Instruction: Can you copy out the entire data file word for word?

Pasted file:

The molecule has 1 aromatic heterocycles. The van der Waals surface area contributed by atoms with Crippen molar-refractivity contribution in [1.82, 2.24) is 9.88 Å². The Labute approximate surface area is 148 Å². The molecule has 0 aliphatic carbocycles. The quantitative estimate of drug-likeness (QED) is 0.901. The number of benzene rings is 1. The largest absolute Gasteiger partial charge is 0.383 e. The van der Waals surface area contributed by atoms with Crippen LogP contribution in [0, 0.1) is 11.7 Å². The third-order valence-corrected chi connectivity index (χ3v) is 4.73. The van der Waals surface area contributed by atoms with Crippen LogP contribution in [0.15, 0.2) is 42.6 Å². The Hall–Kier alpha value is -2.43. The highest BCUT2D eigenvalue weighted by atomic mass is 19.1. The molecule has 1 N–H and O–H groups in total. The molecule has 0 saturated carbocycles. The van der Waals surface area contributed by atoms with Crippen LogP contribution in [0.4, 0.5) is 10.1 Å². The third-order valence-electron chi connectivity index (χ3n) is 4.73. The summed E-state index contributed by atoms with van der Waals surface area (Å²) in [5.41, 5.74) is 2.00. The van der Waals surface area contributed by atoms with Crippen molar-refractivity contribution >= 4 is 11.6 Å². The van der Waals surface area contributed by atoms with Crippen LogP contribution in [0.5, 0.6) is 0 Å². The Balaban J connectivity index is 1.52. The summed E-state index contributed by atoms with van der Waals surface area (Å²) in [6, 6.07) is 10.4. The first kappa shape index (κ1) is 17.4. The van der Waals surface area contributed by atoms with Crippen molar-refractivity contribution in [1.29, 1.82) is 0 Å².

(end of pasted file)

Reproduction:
The molecule has 1 aromatic heterocycles. The van der Waals surface area contributed by atoms with Crippen molar-refractivity contribution in [1.82, 2.24) is 9.88 Å². The Labute approximate surface area is 148 Å². The molecule has 0 aliphatic carbocycles. The quantitative estimate of drug-likeness (QED) is 0.901. The number of benzene rings is 1. The largest absolute Gasteiger partial charge is 0.383 e. The van der Waals surface area contributed by atoms with Crippen LogP contribution in [0, 0.1) is 11.7 Å². The third-order valence-corrected chi connectivity index (χ3v) is 4.73. The van der Waals surface area contributed by atoms with Crippen LogP contribution in [0.15, 0.2) is 42.6 Å². The Hall–Kier alpha value is -2.43. The highest BCUT2D eigenvalue weighted by atomic mass is 19.1. The molecule has 1 N–H and O–H groups in total. The molecule has 0 saturated carbocycles. The van der Waals surface area contributed by atoms with Crippen LogP contribution in [0.4, 0.5) is 10.1 Å². The third-order valence-electron chi connectivity index (χ3n) is 4.73. The summed E-state index contributed by atoms with van der Waals surface area (Å²) in [5.41, 5.74) is 2.00. The van der Waals surface area contributed by atoms with Crippen molar-refractivity contribution >= 4 is 11.6 Å². The van der Waals surface area contributed by atoms with Crippen LogP contribution in [0.5, 0.6) is 0 Å². The Balaban J connectivity index is 1.52. The summed E-state index contributed by atoms with van der Waals surface area (Å²) in [6, 6.07) is 10.4. The first kappa shape index (κ1) is 17.4. The van der Waals surface area contributed by atoms with Crippen molar-refractivity contribution in [1.29, 1.82) is 0 Å².